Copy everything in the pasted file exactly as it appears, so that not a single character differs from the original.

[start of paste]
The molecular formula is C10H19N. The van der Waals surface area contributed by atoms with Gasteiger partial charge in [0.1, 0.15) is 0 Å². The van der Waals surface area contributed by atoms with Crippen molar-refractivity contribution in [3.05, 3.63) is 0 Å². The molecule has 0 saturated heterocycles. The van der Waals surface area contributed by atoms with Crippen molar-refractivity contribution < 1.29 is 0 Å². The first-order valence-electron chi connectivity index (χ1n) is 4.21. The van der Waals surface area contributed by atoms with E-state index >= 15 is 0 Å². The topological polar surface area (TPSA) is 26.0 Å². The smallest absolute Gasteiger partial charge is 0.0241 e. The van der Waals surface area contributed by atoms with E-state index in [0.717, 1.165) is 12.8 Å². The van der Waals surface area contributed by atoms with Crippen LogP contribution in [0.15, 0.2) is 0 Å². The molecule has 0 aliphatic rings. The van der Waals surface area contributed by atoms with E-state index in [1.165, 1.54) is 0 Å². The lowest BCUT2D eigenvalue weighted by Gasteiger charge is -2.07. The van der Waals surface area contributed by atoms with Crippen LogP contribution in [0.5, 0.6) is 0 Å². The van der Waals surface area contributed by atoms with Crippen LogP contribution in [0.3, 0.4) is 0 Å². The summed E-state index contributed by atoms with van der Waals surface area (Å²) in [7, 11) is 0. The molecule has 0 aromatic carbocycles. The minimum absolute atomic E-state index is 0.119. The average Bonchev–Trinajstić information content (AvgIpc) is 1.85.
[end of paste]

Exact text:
The molecular formula is C10H19N. The van der Waals surface area contributed by atoms with Gasteiger partial charge in [0.1, 0.15) is 0 Å². The van der Waals surface area contributed by atoms with Crippen molar-refractivity contribution in [3.05, 3.63) is 0 Å². The molecule has 0 saturated heterocycles. The van der Waals surface area contributed by atoms with Crippen molar-refractivity contribution < 1.29 is 0 Å². The first-order valence-electron chi connectivity index (χ1n) is 4.21. The van der Waals surface area contributed by atoms with E-state index >= 15 is 0 Å². The topological polar surface area (TPSA) is 26.0 Å². The smallest absolute Gasteiger partial charge is 0.0241 e. The van der Waals surface area contributed by atoms with E-state index in [0.717, 1.165) is 12.8 Å². The van der Waals surface area contributed by atoms with Crippen LogP contribution in [0.15, 0.2) is 0 Å². The molecule has 0 aliphatic rings. The van der Waals surface area contributed by atoms with E-state index in [1.165, 1.54) is 0 Å². The lowest BCUT2D eigenvalue weighted by Gasteiger charge is -2.07. The van der Waals surface area contributed by atoms with Crippen LogP contribution in [0.5, 0.6) is 0 Å². The van der Waals surface area contributed by atoms with Crippen LogP contribution in [0.3, 0.4) is 0 Å². The summed E-state index contributed by atoms with van der Waals surface area (Å²) in [7, 11) is 0. The molecule has 0 aromatic carbocycles. The minimum absolute atomic E-state index is 0.119. The average Bonchev–Trinajstić information content (AvgIpc) is 1.85.